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Brantford Council opposes merger of health units

City of BrantfordBrantford Council opposes merger of health units

City of Brantford Council has supported a resolution regarding the proposed amalgamation of the Brant County Health Unit (BCHU) and the Haldimand-Norfolk Health Unit (HNHU) during their Committee of the Whole, planning and administration meeting on Tuesday, May 14, 2024.

During the meeting, Councillor Dan McCreary moved the resolution to direct City Staff to review the process necessary to integrate the operation of the BCHU into the administrative structure of the City of Brantford, including any legislative changes necessary to bring it into effect.

The move comes after BCHU and HNHU recently announced their intent to merge.

McCreary, who represents the City on the Brant County Board of Health, said that he couldn’t see how the proposed amalgamation would be in the best interest of the City.

“I became very concerned very quickly with respect to the direction that this proposed amalgamation is headed in. I don’t feel that it’s in our best interest,” he said.

McCreary noted that last week, a Toronto lawyer threatened the City with legal action if it proceeded with the resolution.

He said while they were originally told the correspondence was approved by the BCHU Board of Directors as a whole, they received information on Tuesday that it this was not the case.

“It was not approved by BCHU, this was an action from either the Chair or Vice Chair of that organization.”

Citing that there are some issues with respect to the governance of the organization, McCreary said that it would only get worse if they allowed the amalgamation to take place.

“I firmly believe, as do I think a number of our councillors here, that the future for public health in the City of Brantford to serve our citizens properly, belongs in this building as a function of municipal government. In taking into account the fact that we have a partner in the County of Brant, the model that we develop may look an awful lot like our Social Services Committee in the fullness of time,” he said.  “I would urge everybody here today to support this and a careful reading tells you that it’s simply giving our Staff direction to come back and tell us how we would do this [integrate BCHU into the City] at a later date.”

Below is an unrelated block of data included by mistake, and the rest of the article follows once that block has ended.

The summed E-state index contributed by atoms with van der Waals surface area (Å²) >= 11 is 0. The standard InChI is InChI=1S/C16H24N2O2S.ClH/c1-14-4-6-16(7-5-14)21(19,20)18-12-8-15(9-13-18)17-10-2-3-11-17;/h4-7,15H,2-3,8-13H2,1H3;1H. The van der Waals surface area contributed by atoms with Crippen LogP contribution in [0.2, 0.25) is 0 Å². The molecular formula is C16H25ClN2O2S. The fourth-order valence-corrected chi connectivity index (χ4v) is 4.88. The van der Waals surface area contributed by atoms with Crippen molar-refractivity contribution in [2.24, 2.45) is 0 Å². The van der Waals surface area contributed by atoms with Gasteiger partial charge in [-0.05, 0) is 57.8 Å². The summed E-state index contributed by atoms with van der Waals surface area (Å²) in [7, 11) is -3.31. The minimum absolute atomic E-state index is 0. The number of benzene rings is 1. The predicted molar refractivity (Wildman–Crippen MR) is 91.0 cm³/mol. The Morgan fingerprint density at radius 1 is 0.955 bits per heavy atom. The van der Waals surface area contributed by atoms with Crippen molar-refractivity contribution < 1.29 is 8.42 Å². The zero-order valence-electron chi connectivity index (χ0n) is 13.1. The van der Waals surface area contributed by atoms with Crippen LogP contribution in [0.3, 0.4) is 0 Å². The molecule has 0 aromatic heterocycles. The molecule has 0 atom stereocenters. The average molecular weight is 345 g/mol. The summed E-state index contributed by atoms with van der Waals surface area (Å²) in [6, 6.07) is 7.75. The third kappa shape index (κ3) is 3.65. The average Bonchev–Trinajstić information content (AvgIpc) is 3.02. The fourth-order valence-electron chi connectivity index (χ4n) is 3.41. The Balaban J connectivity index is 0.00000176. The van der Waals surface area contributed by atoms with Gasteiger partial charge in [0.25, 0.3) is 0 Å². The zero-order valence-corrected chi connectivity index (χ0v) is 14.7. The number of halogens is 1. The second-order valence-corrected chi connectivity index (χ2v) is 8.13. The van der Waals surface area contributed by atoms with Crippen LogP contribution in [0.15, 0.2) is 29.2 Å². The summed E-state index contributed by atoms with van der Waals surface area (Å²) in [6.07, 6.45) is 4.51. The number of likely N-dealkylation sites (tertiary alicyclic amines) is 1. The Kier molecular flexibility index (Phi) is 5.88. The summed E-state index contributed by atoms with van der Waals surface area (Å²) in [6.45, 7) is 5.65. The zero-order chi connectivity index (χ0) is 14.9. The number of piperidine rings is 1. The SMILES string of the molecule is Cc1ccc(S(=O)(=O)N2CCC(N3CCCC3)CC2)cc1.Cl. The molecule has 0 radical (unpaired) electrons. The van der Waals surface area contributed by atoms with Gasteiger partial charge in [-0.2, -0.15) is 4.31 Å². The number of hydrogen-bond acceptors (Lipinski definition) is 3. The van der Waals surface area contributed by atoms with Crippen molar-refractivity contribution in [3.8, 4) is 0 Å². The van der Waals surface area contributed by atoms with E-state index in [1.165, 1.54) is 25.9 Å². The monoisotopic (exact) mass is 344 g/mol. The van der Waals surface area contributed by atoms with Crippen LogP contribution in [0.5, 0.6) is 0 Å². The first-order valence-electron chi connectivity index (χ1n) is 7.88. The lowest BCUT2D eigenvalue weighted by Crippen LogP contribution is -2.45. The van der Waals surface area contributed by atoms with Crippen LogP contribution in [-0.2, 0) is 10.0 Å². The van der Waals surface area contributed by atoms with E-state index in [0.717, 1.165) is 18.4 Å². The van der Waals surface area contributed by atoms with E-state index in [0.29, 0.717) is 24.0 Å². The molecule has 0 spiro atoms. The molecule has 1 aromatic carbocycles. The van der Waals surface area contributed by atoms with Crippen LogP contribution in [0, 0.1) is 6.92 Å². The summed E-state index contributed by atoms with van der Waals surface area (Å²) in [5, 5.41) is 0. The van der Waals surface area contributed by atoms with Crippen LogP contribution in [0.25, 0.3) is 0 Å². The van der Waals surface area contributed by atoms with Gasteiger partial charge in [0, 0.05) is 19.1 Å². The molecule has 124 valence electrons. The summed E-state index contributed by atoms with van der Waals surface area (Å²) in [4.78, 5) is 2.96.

Mayor Kevin Davis said that not only will the resolution allow City Staff to look into the advantages and disadvantages of embedding the BCHU into the administrative structure of Brantford, but that it would also send the message that council is opposed to the merger.

“I quite agree that a merger will dilute the control and the absolute focus of our health unit where right now, we have a fine balance between urban health issues and rural health issues,” he said. “…If we move into this larger association with Haldimand-Norfolk, there’ll be a greater emphasis on rural issues, because they are, in nature, more rural than they are urban. My understanding of the proposal is that although we’ll be paying half of the local bill, we’ll only have 25 per cent of the representation that’s passed on the board and it dilutes even further, the ability to properly govern the organization to make sure that there is a proper emphasis on issues that are centric to Brantford.”